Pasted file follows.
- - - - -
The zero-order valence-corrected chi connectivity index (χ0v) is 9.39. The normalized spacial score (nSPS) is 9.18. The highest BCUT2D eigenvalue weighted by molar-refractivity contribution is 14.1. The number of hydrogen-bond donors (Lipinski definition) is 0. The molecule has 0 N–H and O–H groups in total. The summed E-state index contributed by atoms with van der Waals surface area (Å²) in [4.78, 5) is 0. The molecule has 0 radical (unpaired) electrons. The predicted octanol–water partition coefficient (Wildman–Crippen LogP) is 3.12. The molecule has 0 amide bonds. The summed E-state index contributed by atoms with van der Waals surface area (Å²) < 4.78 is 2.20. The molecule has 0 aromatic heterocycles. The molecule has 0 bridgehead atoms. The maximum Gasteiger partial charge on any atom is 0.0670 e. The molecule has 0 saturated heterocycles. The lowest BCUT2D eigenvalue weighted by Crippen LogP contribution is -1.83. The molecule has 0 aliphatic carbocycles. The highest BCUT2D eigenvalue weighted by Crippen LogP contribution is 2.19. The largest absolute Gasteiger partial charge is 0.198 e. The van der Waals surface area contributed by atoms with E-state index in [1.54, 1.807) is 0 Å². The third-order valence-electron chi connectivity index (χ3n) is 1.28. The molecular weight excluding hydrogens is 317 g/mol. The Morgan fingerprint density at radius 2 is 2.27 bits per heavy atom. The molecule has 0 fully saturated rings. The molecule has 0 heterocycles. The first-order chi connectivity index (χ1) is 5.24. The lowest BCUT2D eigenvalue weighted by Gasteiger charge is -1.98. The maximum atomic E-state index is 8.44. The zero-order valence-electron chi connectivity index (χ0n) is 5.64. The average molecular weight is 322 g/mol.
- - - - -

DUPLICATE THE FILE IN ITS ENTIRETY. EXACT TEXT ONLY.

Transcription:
The zero-order valence-corrected chi connectivity index (χ0v) is 9.39. The normalized spacial score (nSPS) is 9.18. The highest BCUT2D eigenvalue weighted by molar-refractivity contribution is 14.1. The number of hydrogen-bond donors (Lipinski definition) is 0. The molecule has 0 N–H and O–H groups in total. The summed E-state index contributed by atoms with van der Waals surface area (Å²) in [4.78, 5) is 0. The molecule has 0 radical (unpaired) electrons. The predicted octanol–water partition coefficient (Wildman–Crippen LogP) is 3.12. The molecule has 0 amide bonds. The summed E-state index contributed by atoms with van der Waals surface area (Å²) < 4.78 is 2.20. The molecule has 0 aromatic heterocycles. The molecule has 0 bridgehead atoms. The maximum Gasteiger partial charge on any atom is 0.0670 e. The molecule has 0 saturated heterocycles. The lowest BCUT2D eigenvalue weighted by Crippen LogP contribution is -1.83. The molecule has 0 aliphatic carbocycles. The highest BCUT2D eigenvalue weighted by Crippen LogP contribution is 2.19. The largest absolute Gasteiger partial charge is 0.198 e. The van der Waals surface area contributed by atoms with E-state index in [1.54, 1.807) is 0 Å². The third-order valence-electron chi connectivity index (χ3n) is 1.28. The molecular weight excluding hydrogens is 317 g/mol. The Morgan fingerprint density at radius 2 is 2.27 bits per heavy atom. The molecule has 0 fully saturated rings. The molecule has 0 heterocycles. The first-order chi connectivity index (χ1) is 5.24. The lowest BCUT2D eigenvalue weighted by Gasteiger charge is -1.98. The maximum atomic E-state index is 8.44. The zero-order valence-electron chi connectivity index (χ0n) is 5.64. The average molecular weight is 322 g/mol.